Tuesday, January 17, 2012

Country in my Blood

Country in my blood

I grew up singing country.  It's a part of me that I kind of forgot about.  Some of the first songs I ever sang were by such artists as Patsy Cline, Tanya Tucker (loved her!), Shania Twain, The Dixie Chicks, and The Judds.  When I was really young, I listened to nothing BUT country music. I loved it.  I sang at Rodeos in Utah, county fairs, festivals, you name it.  I even tried out for The Country Showdown in St. George, Utah a couple years in a row.  I attached a picture of myself at the Utah State fair up in Salt Lake City, for your pleasure & my embarrassment.  I won first place, the big blue ribbon, for yodeling at a talent contest. I was 14 years old and a proud little girl in my jean jacket.  I sang a song called, "The Yodelin' blues." 

What happened to my country background you might say?  Well, I got "cool."  Or in other words, super lame. Ha. High school happened to me, and peer pressure, and "hip" music, and I no longer talked about how much I loved Tim McGraw, but rather how cool punk-rock bands were.  My friends all listened to Blink 182 and screamo-rock, as we called it.  The kind of music where there's a double kick drum, and you can't understand the words cause the singer is screaming them out.  The kind of music I listened to in my car when I snuck out at night and put in my fake nose ring. (Yes, I had a fake nose ring! I was too scared to pierce it, too scared of needles).  It's funny to think back on all the silly things I did in high school.  Who wears a fake nose ring?  Oh yeah. Me.
Anyway, as I grew older, and started to write my own songs, I began to shape my own style.  I left punk-rock behind and began to go the singer-songwriter route, which felt most natural to me then, and still remains true.  ( I like to write songs the simple way: Me and an acoustic guitar, or me and a piano). 
Now, at the good old age of 24, I finally feel like I've found myself as an artist.  It took a while, but now I know what I love, and what is "me."  I know what I want to write about, and how I want to write about it.  I know what I want to represent, and what I want to stand for in my music.  I know what instruments I want to put together to make a song.  I know when to push a song to its limits, and when to let it be as it is, simple, and mine.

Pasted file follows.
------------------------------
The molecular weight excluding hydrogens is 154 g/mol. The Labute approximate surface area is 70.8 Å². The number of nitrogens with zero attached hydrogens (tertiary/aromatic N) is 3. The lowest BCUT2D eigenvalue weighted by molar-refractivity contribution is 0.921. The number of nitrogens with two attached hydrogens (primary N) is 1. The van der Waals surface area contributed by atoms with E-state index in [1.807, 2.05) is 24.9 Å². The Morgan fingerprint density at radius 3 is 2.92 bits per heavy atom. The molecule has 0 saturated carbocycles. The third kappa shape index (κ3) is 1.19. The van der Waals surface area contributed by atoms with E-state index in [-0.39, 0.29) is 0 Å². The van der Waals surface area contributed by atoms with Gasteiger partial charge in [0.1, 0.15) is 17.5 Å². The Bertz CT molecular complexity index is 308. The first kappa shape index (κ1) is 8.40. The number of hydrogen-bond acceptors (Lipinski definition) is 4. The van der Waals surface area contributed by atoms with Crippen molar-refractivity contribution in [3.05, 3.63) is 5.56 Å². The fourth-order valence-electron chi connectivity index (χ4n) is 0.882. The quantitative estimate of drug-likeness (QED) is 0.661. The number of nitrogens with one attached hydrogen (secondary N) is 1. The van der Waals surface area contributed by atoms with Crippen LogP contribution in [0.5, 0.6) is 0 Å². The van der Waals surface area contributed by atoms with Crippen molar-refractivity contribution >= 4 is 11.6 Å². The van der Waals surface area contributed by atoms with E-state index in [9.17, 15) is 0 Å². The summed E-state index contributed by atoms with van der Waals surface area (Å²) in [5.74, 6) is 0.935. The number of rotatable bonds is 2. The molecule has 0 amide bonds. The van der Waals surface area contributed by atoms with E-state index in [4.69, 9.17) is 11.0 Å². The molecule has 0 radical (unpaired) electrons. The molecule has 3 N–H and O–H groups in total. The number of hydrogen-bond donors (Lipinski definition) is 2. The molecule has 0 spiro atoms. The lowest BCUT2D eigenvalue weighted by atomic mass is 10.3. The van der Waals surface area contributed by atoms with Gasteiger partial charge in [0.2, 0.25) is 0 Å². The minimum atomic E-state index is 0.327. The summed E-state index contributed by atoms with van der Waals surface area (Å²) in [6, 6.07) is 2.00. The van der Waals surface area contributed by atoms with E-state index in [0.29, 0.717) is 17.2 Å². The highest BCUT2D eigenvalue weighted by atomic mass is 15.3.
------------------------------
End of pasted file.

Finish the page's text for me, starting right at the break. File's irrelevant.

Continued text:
Being in the music industry for so long....the touring, the writing, the traveling, the performing.  Well, one can get a little jaded sometimes.  I needed a wake up.  I think you'll find it very surprising that I hardly have listened to music in the past year.  What do I listen to when I'm driving? On my I-pod? My computer? On a plane ride? Jogging?
I listen to talk radio.  I listen to interviews.  I listen to books on tape.
That's how jaded I was.  That's how tired I had become of a thousand songs flooding my I-pod, a million different new artists popping up everyday.  Song writing teams I had met on my ventures to make an album: Song writing teams I had respectfully declined.  Teams of writers that sickened me in the way they constructed hit songs together like a child would put clothes strategically on a paper doll.  I couldn't listen to the radio without saying to myself, "and the song's 30 seconds in so here comes the BIG chorus," or, "And the bridge is in at 2:45," or "It's gotta be at 130 BPM's (beats per minute) if it's gonna get on the radio."  
I needed a wake up.  A big reminder of why I love music, and why I do what I do.  
That wake up came the first day of the Blake Shelton tour.  The wake up was harsh and beautiful and liberating.  
I can't remember feeling so many different emotions in one day as I did when I watched Blake's show.  What an artist, and what a performer!  I don't care if you like country music or not.  A good musician needs to be recognized regardless.  That is Blake Shelton.  
Of course, I've always respected him.  I enjoyed so much being on his team on The Voice.  I enjoyed being his student, his friend, and still do.  But watching him perform like that, in front of seven thousand people...in front of a sold out crowd all singing his words...Well, that was something else.  
It not only awakened my love of music, watching him sing, but it also awakened the 14 year old Dia.  The Dia in the jean vest.  The Dia who sang on the back of a truck at the rodeo while horses ran around.  The Dia who yodeled "Cowboy Sweetheart," at a nursing home luncheon.